Research output: Contribution to journal › Journal article
|<mark>Journal publication date</mark>||05/1996|
|<mark>Journal</mark>||Chemistry of Materials|
|Number of pages||10|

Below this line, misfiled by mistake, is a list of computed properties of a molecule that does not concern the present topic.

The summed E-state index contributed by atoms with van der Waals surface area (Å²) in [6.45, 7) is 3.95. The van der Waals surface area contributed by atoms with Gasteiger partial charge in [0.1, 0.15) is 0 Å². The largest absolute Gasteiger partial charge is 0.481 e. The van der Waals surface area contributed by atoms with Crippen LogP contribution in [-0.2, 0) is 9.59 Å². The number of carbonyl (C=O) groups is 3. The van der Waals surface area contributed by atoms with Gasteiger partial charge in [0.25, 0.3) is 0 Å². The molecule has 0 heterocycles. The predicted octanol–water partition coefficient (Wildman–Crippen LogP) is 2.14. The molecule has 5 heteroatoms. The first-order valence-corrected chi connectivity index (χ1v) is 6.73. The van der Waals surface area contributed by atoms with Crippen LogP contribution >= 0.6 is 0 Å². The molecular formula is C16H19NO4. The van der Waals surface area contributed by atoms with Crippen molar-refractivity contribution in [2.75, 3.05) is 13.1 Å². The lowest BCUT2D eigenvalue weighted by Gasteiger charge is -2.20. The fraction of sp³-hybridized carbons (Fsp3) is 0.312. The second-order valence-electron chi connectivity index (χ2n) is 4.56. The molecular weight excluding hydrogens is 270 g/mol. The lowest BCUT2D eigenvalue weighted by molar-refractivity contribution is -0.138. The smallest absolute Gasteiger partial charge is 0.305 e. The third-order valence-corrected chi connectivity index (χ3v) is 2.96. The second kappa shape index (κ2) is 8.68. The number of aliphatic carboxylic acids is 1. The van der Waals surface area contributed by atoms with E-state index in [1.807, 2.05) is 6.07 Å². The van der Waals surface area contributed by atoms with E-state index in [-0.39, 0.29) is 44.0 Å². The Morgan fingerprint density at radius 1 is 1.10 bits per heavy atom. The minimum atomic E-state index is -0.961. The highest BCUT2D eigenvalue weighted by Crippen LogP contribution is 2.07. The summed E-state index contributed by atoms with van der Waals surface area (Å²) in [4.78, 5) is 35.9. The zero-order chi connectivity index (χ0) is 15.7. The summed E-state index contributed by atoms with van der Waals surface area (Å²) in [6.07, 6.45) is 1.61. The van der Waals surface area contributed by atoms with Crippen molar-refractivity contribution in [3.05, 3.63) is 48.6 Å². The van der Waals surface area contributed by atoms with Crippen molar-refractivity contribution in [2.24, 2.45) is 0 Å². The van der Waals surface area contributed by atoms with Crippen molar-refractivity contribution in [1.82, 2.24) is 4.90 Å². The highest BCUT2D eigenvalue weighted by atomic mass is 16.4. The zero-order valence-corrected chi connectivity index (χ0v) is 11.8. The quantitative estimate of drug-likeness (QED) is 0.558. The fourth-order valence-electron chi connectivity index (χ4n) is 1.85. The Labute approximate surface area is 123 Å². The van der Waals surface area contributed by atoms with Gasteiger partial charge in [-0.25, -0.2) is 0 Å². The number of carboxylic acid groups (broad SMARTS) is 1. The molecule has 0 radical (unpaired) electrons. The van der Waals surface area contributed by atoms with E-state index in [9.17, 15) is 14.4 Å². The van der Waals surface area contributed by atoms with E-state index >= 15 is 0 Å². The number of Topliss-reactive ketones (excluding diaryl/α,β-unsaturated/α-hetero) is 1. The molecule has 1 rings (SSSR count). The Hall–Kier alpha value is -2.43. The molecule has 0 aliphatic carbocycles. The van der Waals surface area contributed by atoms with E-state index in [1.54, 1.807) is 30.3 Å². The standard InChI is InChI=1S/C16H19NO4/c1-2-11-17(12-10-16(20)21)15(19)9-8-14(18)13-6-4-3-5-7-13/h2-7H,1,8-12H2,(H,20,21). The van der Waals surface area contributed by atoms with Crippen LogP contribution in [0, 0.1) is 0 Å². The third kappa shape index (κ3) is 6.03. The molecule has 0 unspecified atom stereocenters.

The kinetics of the solid-state phase transformation of form beta to gamma of sulfanilamide in powdered samples have been investigated using energy-dispersive X-ray diffraction (EDXRD) combined with synchrotron radiation. The beta to gamma transformation which is relatively fast has been followed in real time, courtesy of the high time resolution of the EDXRD method. The data obtained yield alpha-time curves of high accuracy and precision. The observed kinetics are atypical in that the transformation does not always proceed to completion but plateaus off, the rate and extent being higher with increasing temperature. This phenomenon suggests a distribution of activation energies in the powdered samples. Despite this complication the data have been analyzed by considering only the fraction transformed. Of the various kinetic models considered, the Avrami-Erofeyev (n = 3.5) and the Cardew model were found to best describe the data. The data fitting with both of these models, however, was not totally satisfactory. The Avrami-Erofeyev model was found to depart increasingly from the observed data at high alpha values. The Cardew model, being specific for powdered or polycrystalline samples, was significantly better, but only up to alpha values of about 0.85. Above this point the Cardew model deviates markedly from the observed data. Direct visual observation using hot-stage microscopy has revealed that the transformation always proceeds from a single nucleation event in each crystallite and that coalescence of growing surfaces and ingestion of potential nuclei are unimportant, which is consistent with the Cardew model. Also, extinction studies using polarized light have shown that the transformation in the crystallites is generally of the type single crystal to single crystal but does not exhibit any orientational relationship. The overall activation energy and the individual nucleation and growth activation energies for the beta to gamma transformation based on the Cardew model were determined to be 101 +/- 7, 142 +/- 14, and 70 +/- 4 kJ/mol, respectively. The activation energy based on the Avrami-Erofeyev model was 89 +/- 8 kJ/mol. These magnitudes are within the expected range for molecular crystals.